The University of Ottawa has announced that it will increase tuition fees for both its Canadian and international students, further increasing the cost of living for University of Ottawa students, come September.

The Student Federation of the University of Ottawa (SFUO) and the Graduate Student Association (GSAÉD) argue that these hikes are unacceptable considering the university has a budget surplus and has continued to raise tuition above inflationary levels since 2007. There will be a rise in tuition of three per cent, five per cent, and ten per cent for full-time undergraduate, graduate, and international students, respectively.

“The University of Ottawa has accumulated roughly $125 million in budget surplus since 2010,” said Seamus Wolfe, External Commissioner of the GSAÉD, in an open letter following the Board of Governors decision to raise tuition on June 18. “This increase is not only unnecessary, but continues to dangerously burden students who are already struggling to cover the cost of their education, books, rent, and groceries.”

The unions also point to the increased attendance at the campus food bank as a sign that tuition increases are coming at a cost to the well-being of students. The campus food bank has gone from serving 259 to approximately 3,300 students per year between 2007 and 2012, and was the second most visited food bank in the Ottawa area despite catering only to students.

“It really just comes down to students not being able to manage all of the financial requirements that they have,” said Anne-Marie Roy, President of the SFUO. “So by the time you pay tuition fees and then incorporate rent, food often gets put to the bottom of the list, or worse, they purchase things that are not as healthy, so really their food security is at risk.”

The SFUO food bank already services approximately 8.1 per cent of the University of Ottawa’s undergraduate and graduate population.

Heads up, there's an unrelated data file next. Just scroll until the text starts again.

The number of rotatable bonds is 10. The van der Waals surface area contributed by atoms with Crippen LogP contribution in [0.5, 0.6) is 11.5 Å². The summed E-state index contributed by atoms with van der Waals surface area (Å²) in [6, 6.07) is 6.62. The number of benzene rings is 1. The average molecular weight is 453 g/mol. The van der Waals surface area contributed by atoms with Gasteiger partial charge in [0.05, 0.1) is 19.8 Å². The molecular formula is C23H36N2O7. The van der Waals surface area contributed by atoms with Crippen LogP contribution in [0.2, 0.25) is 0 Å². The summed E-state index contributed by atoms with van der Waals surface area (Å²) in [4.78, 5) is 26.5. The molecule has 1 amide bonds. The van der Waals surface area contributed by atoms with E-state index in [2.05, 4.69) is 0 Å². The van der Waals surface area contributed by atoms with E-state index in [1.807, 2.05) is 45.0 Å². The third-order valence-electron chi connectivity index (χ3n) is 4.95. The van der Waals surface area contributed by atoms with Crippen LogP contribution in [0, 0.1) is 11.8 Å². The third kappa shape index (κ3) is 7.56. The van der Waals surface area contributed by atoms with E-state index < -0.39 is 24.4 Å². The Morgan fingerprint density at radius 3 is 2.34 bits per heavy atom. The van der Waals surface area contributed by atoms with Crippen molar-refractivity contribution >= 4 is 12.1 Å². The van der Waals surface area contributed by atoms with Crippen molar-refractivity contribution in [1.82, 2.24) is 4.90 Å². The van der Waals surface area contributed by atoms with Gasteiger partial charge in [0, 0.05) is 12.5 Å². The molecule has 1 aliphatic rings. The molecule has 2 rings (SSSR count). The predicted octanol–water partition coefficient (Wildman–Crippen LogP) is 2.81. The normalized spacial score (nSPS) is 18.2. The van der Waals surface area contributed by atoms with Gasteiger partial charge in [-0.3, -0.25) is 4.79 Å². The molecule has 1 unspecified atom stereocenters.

The Ontario government has announced that for the next four years, undergraduate tuition will see a three per cent increase per year while graduate tuition will see a five per cent per year increase. Ontario already has the highest average undergraduate tuition fee rate in the country.

The U of O tuition hikes have been met with opposition since they were first proposed. In late May, the unions staged a protest of approximately 75 students and shut down a board of governors meeting, when they were set to vote on the increases. Since then, the board has “avoided debate and ignored proposed amendments,” according to the unions’ letter.

The university has defended the increases by saying they are necessary due to cuts in provincial funding. As it currently stands, despite cries from the unions, tuition fees will rise come September. The proposed increases are completely in line with the provincial tuition framework laid out in April.

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  • Subtitle: Increased living costs contribute to rise in food bank usage, they say
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